July 18, 2012
Our Best Book of the Library Haul: Big Red Lollipop by Rukhsana Khan and Sophie Blackall
Big Red Lollipop by Rukhsana Khan and Sophie Blackall is the story of a young girl who is eager to fit at school, but who must also conform to her mother’s cultural expectations. When Rubina is invited to a birthday party, her mother sees no reason why her younger sister Sana can’t go too, even though Rubina protests that everyone will think it’s strange her sister comes. And she’s right, they do. When a while later, Sana is invited to a birthday party of her own and is expected to take along their smallest sister, Rubina overcomes the temptation for revenge and steps in to set their mother right
I’ve read this book five times today, at Harriet’s request, and I’m not sure what draws her to it exactly– she’s a bit too young to get it, and I think she’s mostly entranced by the idea of lollipops. And perhaps there is some attraction to the power struggles between the sisters in the book, the squabbling over sharing that she engages in herself with her own friends. I think both of us are also in love with Sophie Blackall’s illustrations, and the fact that two spreads are maps on which we trace our fingers to follow Rubina’s walk home from school, and the sisters’ dash around the furniture.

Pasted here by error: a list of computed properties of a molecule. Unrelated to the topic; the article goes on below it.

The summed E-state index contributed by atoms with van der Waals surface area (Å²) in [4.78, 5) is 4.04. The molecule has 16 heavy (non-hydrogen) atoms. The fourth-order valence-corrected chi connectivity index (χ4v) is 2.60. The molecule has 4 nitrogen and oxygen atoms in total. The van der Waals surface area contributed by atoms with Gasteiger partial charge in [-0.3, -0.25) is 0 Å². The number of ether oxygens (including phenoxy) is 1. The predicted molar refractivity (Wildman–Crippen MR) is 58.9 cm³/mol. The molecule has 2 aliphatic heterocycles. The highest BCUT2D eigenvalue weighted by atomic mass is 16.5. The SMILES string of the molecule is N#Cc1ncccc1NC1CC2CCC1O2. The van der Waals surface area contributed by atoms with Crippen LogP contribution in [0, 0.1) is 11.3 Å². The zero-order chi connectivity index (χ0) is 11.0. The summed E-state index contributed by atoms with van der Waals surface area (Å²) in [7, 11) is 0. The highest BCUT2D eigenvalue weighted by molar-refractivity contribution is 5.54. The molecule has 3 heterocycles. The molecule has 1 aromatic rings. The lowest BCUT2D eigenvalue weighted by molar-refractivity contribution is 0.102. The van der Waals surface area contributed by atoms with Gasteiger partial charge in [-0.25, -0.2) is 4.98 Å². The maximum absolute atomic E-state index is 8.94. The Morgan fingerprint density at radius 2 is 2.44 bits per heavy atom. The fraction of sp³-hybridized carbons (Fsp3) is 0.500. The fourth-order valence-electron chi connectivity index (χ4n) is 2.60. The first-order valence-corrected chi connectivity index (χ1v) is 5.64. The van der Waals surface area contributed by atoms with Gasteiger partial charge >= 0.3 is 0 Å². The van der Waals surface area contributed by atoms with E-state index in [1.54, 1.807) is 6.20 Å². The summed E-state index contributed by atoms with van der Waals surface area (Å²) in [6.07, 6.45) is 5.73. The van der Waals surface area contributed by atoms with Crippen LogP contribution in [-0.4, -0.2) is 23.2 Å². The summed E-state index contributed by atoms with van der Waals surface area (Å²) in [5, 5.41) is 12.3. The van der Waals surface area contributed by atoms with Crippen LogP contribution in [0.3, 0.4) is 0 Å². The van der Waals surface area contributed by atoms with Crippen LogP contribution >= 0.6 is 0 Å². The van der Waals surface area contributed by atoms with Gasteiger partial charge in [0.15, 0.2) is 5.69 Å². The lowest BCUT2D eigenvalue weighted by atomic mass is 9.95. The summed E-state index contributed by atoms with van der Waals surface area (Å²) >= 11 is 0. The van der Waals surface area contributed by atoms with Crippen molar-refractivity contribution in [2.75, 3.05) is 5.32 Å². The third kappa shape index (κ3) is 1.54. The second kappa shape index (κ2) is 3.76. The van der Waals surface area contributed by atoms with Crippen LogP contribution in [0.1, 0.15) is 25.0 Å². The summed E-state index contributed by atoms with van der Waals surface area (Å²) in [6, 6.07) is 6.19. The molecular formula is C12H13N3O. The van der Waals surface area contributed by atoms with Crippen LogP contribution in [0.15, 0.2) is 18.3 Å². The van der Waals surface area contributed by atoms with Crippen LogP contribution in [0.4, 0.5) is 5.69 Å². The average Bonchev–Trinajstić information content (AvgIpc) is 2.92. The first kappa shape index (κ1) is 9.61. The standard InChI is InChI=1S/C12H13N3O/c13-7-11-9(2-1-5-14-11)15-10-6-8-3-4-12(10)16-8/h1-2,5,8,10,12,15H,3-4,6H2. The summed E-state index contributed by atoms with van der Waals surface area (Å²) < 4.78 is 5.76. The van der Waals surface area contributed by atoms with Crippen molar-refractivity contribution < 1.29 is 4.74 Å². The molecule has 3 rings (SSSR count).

Big Red Lollipop defies picture book convention in so many ways. Significant time passes in this book, a good year or so. There are clear instances of injustice taking place in the text, no matter how petty, and it’s frustrating to encounter this as a reader. The characters are of an Asian-immigrant background, but the background is not the point of the story. Here is a book in which an Asian-Canadian child can see herself reflected, and in which my daughter can see people who look different than she is–a reflection of the community we live in. In which the parent is both honoured, but also shown as a person who can learn from her children. It is a picture book with the depth of a novel.